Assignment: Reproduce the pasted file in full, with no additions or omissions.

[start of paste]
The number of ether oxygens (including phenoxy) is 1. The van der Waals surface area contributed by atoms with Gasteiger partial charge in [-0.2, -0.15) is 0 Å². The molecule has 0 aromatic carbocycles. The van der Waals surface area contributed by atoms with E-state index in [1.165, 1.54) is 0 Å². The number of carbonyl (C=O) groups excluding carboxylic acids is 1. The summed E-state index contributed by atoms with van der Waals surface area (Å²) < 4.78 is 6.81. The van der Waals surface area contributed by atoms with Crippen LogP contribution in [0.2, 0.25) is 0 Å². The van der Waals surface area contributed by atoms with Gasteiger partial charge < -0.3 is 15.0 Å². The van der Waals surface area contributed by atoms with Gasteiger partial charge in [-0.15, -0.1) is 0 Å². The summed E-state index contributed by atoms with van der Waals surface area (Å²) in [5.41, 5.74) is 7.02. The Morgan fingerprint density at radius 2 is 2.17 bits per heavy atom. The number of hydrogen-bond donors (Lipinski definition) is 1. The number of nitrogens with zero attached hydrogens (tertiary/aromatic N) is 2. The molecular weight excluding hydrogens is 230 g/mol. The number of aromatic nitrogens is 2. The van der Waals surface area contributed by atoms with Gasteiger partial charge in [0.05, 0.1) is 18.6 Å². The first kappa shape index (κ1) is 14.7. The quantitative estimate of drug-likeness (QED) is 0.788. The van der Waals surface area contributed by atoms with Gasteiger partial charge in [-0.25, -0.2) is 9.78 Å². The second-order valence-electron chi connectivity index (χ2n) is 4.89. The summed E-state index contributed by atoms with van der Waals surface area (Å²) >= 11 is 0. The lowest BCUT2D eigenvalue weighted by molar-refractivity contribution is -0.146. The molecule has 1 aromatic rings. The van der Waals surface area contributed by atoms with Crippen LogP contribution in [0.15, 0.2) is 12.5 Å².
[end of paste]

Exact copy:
The number of ether oxygens (including phenoxy) is 1. The van der Waals surface area contributed by atoms with Gasteiger partial charge in [-0.2, -0.15) is 0 Å². The molecule has 0 aromatic carbocycles. The van der Waals surface area contributed by atoms with E-state index in [1.165, 1.54) is 0 Å². The number of carbonyl (C=O) groups excluding carboxylic acids is 1. The summed E-state index contributed by atoms with van der Waals surface area (Å²) < 4.78 is 6.81. The van der Waals surface area contributed by atoms with Crippen LogP contribution in [0.2, 0.25) is 0 Å². The van der Waals surface area contributed by atoms with Gasteiger partial charge < -0.3 is 15.0 Å². The van der Waals surface area contributed by atoms with Gasteiger partial charge in [-0.15, -0.1) is 0 Å². The summed E-state index contributed by atoms with van der Waals surface area (Å²) in [5.41, 5.74) is 7.02. The Morgan fingerprint density at radius 2 is 2.17 bits per heavy atom. The number of hydrogen-bond donors (Lipinski definition) is 1. The number of nitrogens with zero attached hydrogens (tertiary/aromatic N) is 2. The molecular weight excluding hydrogens is 230 g/mol. The number of aromatic nitrogens is 2. The van der Waals surface area contributed by atoms with Gasteiger partial charge in [0.05, 0.1) is 18.6 Å². The first kappa shape index (κ1) is 14.7. The quantitative estimate of drug-likeness (QED) is 0.788. The van der Waals surface area contributed by atoms with Gasteiger partial charge in [-0.25, -0.2) is 9.78 Å². The second-order valence-electron chi connectivity index (χ2n) is 4.89. The summed E-state index contributed by atoms with van der Waals surface area (Å²) >= 11 is 0. The lowest BCUT2D eigenvalue weighted by molar-refractivity contribution is -0.146. The molecule has 1 aromatic rings. The van der Waals surface area contributed by atoms with Crippen LogP contribution in [0.15, 0.2) is 12.5 Å².